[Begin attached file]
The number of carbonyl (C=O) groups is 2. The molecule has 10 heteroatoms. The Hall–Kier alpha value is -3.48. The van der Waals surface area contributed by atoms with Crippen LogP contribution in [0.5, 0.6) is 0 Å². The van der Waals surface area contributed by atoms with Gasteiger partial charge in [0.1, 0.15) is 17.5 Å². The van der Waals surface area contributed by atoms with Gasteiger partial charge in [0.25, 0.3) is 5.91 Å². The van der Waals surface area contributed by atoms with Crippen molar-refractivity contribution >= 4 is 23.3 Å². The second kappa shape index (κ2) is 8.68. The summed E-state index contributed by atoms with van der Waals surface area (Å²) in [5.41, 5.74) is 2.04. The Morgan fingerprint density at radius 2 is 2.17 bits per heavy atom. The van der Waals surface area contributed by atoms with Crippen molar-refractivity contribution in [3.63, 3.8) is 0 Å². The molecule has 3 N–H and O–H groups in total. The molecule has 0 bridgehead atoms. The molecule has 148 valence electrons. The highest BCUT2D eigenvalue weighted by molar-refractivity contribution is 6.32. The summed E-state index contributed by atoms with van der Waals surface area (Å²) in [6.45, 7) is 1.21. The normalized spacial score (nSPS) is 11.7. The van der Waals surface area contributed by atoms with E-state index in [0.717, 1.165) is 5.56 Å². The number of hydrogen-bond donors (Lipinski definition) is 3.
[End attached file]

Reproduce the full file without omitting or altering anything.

The number of carbonyl (C=O) groups is 2. The molecule has 10 heteroatoms. The Hall–Kier alpha value is -3.48. The van der Waals surface area contributed by atoms with Crippen LogP contribution in [0.5, 0.6) is 0 Å². The van der Waals surface area contributed by atoms with Gasteiger partial charge in [0.1, 0.15) is 17.5 Å². The van der Waals surface area contributed by atoms with Gasteiger partial charge in [0.25, 0.3) is 5.91 Å². The van der Waals surface area contributed by atoms with Crippen molar-refractivity contribution >= 4 is 23.3 Å². The second kappa shape index (κ2) is 8.68. The summed E-state index contributed by atoms with van der Waals surface area (Å²) in [5.41, 5.74) is 2.04. The Morgan fingerprint density at radius 2 is 2.17 bits per heavy atom. The van der Waals surface area contributed by atoms with Crippen molar-refractivity contribution in [3.63, 3.8) is 0 Å². The molecule has 3 N–H and O–H groups in total. The molecule has 0 bridgehead atoms. The molecule has 148 valence electrons. The highest BCUT2D eigenvalue weighted by molar-refractivity contribution is 6.32. The summed E-state index contributed by atoms with van der Waals surface area (Å²) in [6.45, 7) is 1.21. The normalized spacial score (nSPS) is 11.7. The van der Waals surface area contributed by atoms with E-state index in [0.717, 1.165) is 5.56 Å². The number of hydrogen-bond donors (Lipinski definition) is 3.